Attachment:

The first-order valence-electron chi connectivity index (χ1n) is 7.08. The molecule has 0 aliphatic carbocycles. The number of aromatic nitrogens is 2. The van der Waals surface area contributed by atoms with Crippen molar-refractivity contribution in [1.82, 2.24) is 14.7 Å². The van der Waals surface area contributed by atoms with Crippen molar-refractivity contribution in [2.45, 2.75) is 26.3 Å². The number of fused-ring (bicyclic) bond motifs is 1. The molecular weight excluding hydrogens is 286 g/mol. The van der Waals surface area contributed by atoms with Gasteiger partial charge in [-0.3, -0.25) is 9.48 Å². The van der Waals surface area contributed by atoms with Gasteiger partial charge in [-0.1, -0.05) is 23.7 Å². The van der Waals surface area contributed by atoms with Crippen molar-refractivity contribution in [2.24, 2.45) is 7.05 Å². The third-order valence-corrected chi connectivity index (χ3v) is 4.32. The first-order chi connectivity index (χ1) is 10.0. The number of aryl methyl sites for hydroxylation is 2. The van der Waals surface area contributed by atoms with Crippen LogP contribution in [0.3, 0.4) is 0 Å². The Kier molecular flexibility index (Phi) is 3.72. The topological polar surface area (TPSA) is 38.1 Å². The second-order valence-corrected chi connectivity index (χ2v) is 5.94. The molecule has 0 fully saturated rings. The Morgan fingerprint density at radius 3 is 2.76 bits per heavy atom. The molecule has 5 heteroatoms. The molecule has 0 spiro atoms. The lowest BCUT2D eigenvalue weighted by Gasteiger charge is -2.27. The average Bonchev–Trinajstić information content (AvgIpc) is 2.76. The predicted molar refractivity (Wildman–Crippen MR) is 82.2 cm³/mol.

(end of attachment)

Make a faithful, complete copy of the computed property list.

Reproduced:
The first-order valence-electron chi connectivity index (χ1n) is 7.08. The molecule has 0 aliphatic carbocycles. The number of aromatic nitrogens is 2. The van der Waals surface area contributed by atoms with Crippen molar-refractivity contribution in [1.82, 2.24) is 14.7 Å². The van der Waals surface area contributed by atoms with Crippen molar-refractivity contribution in [2.45, 2.75) is 26.3 Å². The number of fused-ring (bicyclic) bond motifs is 1. The molecular weight excluding hydrogens is 286 g/mol. The van der Waals surface area contributed by atoms with Gasteiger partial charge in [-0.3, -0.25) is 9.48 Å². The van der Waals surface area contributed by atoms with Gasteiger partial charge in [-0.1, -0.05) is 23.7 Å². The van der Waals surface area contributed by atoms with Crippen molar-refractivity contribution in [2.24, 2.45) is 7.05 Å². The third-order valence-corrected chi connectivity index (χ3v) is 4.32. The first-order chi connectivity index (χ1) is 10.0. The number of aryl methyl sites for hydroxylation is 2. The van der Waals surface area contributed by atoms with Crippen LogP contribution in [0.3, 0.4) is 0 Å². The Kier molecular flexibility index (Phi) is 3.72. The topological polar surface area (TPSA) is 38.1 Å². The second-order valence-corrected chi connectivity index (χ2v) is 5.94. The molecule has 0 fully saturated rings. The Morgan fingerprint density at radius 3 is 2.76 bits per heavy atom. The molecule has 5 heteroatoms. The molecule has 0 spiro atoms. The lowest BCUT2D eigenvalue weighted by Gasteiger charge is -2.27. The average Bonchev–Trinajstić information content (AvgIpc) is 2.76. The predicted molar refractivity (Wildman–Crippen MR) is 82.2 cm³/mol.